“The nation’s health care crisis is bigger than what any one segment can tackle alone. It’s time that everyone gets involved in health care.”
The assertion made by Dr. Barbara McAneny, the American Medical Association’s incoming president, was delivered to an audience of about 150 business executives/health care providers on Wednesday, April 11, on Concordia University Wisconsin’s campus.
McAneny, who is poised to take the helm of the nation’s largest physician organization, was the keynote speaker for the second annual Healthcare Economics Summit, an effort of Concordia’s Batterman School of Business and Remedium eXchange (Rx), a Concordia-led think tank comprised of Wisconsin business leaders who share a goal to consumerize health care by incentivizing, educating, and empowering consumers in transparent markets.
McAneny kicked off the event by laying out the concern: America ranks 19th in overall health outcomes and 43rd in life expectancy despite the fact the nation spends almost double the amount of any other industrialized nation, according to 2014 data.
“If we continue as we have been, we will not have any money left,” McAneny stated. “We cannot spend all of our discretionary income on health care. This system cannot continue as it is. We’re going to have to look at all people; not just employers, not just doctors, but also patients.”
The summit tackled the health care concern from a variety of angles by bringing together an impressive roster of health care, business, and thought leaders from across the nation.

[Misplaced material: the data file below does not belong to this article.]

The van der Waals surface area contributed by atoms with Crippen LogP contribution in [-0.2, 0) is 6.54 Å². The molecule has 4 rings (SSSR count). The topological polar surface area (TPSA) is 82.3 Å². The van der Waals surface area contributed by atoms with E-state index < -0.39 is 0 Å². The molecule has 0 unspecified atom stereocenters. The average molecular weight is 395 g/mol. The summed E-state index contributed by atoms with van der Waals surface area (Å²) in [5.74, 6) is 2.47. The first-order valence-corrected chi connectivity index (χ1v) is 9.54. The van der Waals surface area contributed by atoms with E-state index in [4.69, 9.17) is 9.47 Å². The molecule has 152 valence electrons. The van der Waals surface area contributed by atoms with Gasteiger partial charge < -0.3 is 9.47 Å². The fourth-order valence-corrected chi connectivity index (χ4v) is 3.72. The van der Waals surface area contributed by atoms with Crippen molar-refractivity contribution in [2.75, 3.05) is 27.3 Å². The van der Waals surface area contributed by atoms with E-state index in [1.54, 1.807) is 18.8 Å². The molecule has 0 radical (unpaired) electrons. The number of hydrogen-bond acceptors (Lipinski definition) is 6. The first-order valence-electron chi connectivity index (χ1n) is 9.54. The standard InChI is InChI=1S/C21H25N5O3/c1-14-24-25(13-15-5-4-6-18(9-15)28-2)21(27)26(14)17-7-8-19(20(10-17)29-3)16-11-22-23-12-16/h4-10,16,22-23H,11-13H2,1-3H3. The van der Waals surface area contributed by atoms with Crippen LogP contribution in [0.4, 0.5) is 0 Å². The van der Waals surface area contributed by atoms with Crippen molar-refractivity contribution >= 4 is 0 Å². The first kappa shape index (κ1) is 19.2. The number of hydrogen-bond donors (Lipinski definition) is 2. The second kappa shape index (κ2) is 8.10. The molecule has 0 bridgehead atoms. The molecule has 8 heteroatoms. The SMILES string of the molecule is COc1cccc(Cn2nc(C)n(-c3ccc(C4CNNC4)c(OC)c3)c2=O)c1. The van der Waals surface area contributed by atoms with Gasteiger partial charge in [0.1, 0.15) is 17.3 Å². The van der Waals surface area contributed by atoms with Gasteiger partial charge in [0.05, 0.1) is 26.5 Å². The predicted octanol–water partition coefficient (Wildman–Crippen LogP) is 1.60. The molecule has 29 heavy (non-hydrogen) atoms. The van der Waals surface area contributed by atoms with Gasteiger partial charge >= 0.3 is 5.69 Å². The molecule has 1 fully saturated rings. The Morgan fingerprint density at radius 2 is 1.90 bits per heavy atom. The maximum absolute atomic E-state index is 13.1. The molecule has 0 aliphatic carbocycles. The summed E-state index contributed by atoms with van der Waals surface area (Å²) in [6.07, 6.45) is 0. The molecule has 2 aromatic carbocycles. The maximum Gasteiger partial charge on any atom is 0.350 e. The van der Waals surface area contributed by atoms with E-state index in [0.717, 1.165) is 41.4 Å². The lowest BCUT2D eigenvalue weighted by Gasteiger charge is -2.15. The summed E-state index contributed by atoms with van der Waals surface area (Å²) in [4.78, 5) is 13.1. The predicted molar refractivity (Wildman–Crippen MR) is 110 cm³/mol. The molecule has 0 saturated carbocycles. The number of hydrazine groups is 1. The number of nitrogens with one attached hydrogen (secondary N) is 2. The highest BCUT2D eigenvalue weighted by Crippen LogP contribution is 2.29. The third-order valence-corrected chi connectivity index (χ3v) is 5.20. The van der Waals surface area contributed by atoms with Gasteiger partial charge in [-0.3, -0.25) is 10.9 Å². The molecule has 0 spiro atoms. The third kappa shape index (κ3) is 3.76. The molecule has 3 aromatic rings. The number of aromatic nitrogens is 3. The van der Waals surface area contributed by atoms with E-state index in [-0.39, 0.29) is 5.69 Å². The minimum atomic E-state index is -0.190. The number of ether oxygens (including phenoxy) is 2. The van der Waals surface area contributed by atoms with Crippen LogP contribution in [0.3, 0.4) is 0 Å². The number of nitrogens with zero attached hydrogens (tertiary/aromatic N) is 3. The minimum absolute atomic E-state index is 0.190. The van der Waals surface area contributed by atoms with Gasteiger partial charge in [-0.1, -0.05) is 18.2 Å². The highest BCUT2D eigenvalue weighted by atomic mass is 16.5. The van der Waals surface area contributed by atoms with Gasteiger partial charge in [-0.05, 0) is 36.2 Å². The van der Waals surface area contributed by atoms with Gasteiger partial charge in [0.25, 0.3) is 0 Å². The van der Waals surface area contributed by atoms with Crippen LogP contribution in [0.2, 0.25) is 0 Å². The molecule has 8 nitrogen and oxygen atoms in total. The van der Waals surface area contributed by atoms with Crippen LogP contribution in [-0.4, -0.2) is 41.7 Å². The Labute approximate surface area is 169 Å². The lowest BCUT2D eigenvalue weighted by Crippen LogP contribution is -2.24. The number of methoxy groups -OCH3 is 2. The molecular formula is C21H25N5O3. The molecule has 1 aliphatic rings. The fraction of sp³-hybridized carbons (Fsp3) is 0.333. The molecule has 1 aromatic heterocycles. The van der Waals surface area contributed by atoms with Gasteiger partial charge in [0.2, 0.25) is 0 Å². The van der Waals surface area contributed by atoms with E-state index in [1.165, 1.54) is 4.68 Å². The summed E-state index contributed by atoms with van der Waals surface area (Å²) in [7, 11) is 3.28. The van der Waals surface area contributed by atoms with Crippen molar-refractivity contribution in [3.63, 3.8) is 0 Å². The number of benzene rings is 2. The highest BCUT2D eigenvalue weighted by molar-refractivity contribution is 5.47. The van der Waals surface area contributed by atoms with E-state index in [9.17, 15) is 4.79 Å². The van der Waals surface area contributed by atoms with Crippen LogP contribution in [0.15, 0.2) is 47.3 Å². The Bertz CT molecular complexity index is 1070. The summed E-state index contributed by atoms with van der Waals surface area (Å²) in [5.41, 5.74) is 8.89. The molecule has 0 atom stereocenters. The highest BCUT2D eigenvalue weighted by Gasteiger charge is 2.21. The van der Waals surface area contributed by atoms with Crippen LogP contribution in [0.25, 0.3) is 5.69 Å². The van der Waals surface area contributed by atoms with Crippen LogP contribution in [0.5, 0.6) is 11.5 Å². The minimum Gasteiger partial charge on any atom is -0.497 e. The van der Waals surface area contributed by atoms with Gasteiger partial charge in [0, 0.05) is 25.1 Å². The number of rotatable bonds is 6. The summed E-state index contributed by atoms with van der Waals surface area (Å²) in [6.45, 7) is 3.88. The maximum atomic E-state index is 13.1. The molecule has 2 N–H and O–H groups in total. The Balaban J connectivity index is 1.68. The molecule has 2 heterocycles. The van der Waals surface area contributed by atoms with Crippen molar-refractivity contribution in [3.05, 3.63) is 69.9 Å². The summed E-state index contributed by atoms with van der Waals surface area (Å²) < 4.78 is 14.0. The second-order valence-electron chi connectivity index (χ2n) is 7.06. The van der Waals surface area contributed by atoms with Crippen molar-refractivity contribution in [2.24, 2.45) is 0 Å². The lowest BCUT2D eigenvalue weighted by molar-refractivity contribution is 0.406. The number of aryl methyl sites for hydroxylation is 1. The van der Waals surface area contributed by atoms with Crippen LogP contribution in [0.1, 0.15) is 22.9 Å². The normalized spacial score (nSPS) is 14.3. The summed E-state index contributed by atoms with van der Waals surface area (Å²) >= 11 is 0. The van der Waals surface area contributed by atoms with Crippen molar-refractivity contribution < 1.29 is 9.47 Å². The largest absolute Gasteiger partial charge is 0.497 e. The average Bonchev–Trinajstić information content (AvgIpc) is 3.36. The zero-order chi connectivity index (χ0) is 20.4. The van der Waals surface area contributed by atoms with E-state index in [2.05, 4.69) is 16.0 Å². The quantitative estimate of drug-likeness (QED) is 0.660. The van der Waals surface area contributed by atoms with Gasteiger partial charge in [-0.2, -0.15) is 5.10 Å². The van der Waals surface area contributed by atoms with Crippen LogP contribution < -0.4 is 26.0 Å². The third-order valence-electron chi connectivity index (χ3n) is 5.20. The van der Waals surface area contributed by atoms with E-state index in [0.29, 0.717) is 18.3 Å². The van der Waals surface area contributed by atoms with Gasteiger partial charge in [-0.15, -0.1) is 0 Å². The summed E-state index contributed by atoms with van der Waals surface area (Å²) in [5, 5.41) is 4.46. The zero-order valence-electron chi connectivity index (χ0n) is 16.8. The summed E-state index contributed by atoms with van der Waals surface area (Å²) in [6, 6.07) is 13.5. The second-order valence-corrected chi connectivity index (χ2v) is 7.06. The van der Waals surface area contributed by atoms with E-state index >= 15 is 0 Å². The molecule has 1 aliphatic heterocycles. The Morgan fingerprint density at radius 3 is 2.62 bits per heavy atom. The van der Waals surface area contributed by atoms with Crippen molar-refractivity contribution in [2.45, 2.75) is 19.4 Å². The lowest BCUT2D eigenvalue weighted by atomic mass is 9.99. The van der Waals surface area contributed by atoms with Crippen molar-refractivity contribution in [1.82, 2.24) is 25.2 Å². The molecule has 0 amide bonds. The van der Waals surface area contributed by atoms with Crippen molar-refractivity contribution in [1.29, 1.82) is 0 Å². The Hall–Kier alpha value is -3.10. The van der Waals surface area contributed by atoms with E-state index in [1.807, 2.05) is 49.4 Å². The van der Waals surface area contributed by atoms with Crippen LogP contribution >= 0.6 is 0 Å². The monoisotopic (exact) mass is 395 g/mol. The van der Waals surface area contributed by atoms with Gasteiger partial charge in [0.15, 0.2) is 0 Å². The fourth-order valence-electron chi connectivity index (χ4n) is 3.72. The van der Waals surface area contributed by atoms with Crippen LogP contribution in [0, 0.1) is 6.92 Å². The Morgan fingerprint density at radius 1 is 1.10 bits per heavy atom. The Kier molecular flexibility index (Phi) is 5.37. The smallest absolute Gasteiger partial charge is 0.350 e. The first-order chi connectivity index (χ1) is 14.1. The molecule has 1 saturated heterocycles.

The morning event also included an address from Dr. John Raymond, president of the Medical College of Wisconsin, as well as panel discussions on the topics of “The Current Model of Insurance—What’s Wrong, and How to Fix It”, “Healthcare Challenges and Solutions, by Wisconsin Employers”, “Industry Trends: Amazon/JP Morgan/Berkshire; CVS/Aetna; Aurora”, and “Health Rosetta & the CEO’s Guide to Restoring the American Dream”.
“It’s about getting people to realize that the problem with our health care system is that the normal metrics that we apply when we buy a shirt, a vacuum cleaner, a car, a house, we ignore,” said Lake Normal Benefits CEO David Contorno following his panel discussion on how to deliver world-class healthcare to employees at half the cost. “Everyone—the providers of services, the payers of services, and the consumers of health care—we ignore those basic tenants and it’s time we all wake up. We have a major crisis and I think if the people in this room don’t fix it, the government is going to try and that’s not going to be good for any of us.”
The summit concluded with a Skype call from Al Lewis, founder of Population Health Alliance and Quizzify, who issued a challenge to those in attendance: a $3 million award to anyone who can show that wellness programs work.
It’s the second year Concordia has hosted the Healthcare Economics Summit. Last year’s inaugural event focused on the importance of market transparency and welcomed Wisconsin Gov. Scott Walker as a speaker.
The annual summits are just one of the ways Concordia is demonstrating its commitment to bringing about a shift in the way Wisconsin, and the nation, begins to address health care. In two weeks, Concordia will host a groundbreaking ceremony for its newest academic building, The Robert W. Plaster Free Enterprise Center.
In addition to providing a home for Concordia’s Batterman School of Business, the building will house an incubator space for students, faculty, and the local business community to come together and form startup companies; a meeting space for the Rx think tank; and a medical clinic that will model the consumerization of health care using free-market principles.
The space will allow Concordia to continue and build upon efforts made in the business of health care arena.
“A focus on the business of healthcare is a real mission fit for Concordia,” CUW’s Batterman School of Business Dean Dr. Dan Sem told those gathered on Wednesday. “It’s a matter of social justice. How do we stop out of control costs? I think we can all agree that the business of healthcare is broken and we need to fix it.”
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